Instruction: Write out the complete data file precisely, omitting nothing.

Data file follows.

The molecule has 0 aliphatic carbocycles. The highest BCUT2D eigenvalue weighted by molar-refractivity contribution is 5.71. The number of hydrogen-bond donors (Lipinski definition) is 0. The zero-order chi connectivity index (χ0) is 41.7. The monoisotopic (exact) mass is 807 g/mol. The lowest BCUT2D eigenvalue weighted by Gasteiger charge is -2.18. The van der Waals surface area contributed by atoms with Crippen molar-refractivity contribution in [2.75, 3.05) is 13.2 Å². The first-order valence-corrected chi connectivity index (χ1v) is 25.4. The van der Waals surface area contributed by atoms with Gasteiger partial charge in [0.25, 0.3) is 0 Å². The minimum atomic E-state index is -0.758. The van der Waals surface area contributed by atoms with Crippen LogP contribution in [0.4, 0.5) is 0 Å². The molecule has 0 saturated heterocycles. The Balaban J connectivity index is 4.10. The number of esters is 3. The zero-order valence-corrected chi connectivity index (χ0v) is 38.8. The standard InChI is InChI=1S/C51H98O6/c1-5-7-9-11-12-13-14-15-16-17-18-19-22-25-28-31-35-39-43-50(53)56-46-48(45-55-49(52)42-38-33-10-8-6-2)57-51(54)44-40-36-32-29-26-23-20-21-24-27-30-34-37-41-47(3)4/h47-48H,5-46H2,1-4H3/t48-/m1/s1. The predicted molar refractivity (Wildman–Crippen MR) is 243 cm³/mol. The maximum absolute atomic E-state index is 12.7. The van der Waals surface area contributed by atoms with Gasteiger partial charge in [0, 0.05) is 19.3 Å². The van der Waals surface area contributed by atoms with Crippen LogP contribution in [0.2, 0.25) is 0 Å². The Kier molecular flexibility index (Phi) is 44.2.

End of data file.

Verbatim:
The molecule has 0 aliphatic carbocycles. The highest BCUT2D eigenvalue weighted by molar-refractivity contribution is 5.71. The number of hydrogen-bond donors (Lipinski definition) is 0. The zero-order chi connectivity index (χ0) is 41.7. The monoisotopic (exact) mass is 807 g/mol. The lowest BCUT2D eigenvalue weighted by Gasteiger charge is -2.18. The van der Waals surface area contributed by atoms with Crippen molar-refractivity contribution in [2.75, 3.05) is 13.2 Å². The first-order valence-corrected chi connectivity index (χ1v) is 25.4. The van der Waals surface area contributed by atoms with Gasteiger partial charge in [0.25, 0.3) is 0 Å². The minimum atomic E-state index is -0.758. The van der Waals surface area contributed by atoms with Crippen LogP contribution in [0.4, 0.5) is 0 Å². The molecule has 0 saturated heterocycles. The Balaban J connectivity index is 4.10. The number of esters is 3. The zero-order valence-corrected chi connectivity index (χ0v) is 38.8. The standard InChI is InChI=1S/C51H98O6/c1-5-7-9-11-12-13-14-15-16-17-18-19-22-25-28-31-35-39-43-50(53)56-46-48(45-55-49(52)42-38-33-10-8-6-2)57-51(54)44-40-36-32-29-26-23-20-21-24-27-30-34-37-41-47(3)4/h47-48H,5-46H2,1-4H3/t48-/m1/s1. The predicted molar refractivity (Wildman–Crippen MR) is 243 cm³/mol. The maximum absolute atomic E-state index is 12.7. The van der Waals surface area contributed by atoms with Gasteiger partial charge in [0, 0.05) is 19.3 Å². The van der Waals surface area contributed by atoms with Crippen LogP contribution in [0.2, 0.25) is 0 Å². The Kier molecular flexibility index (Phi) is 44.2.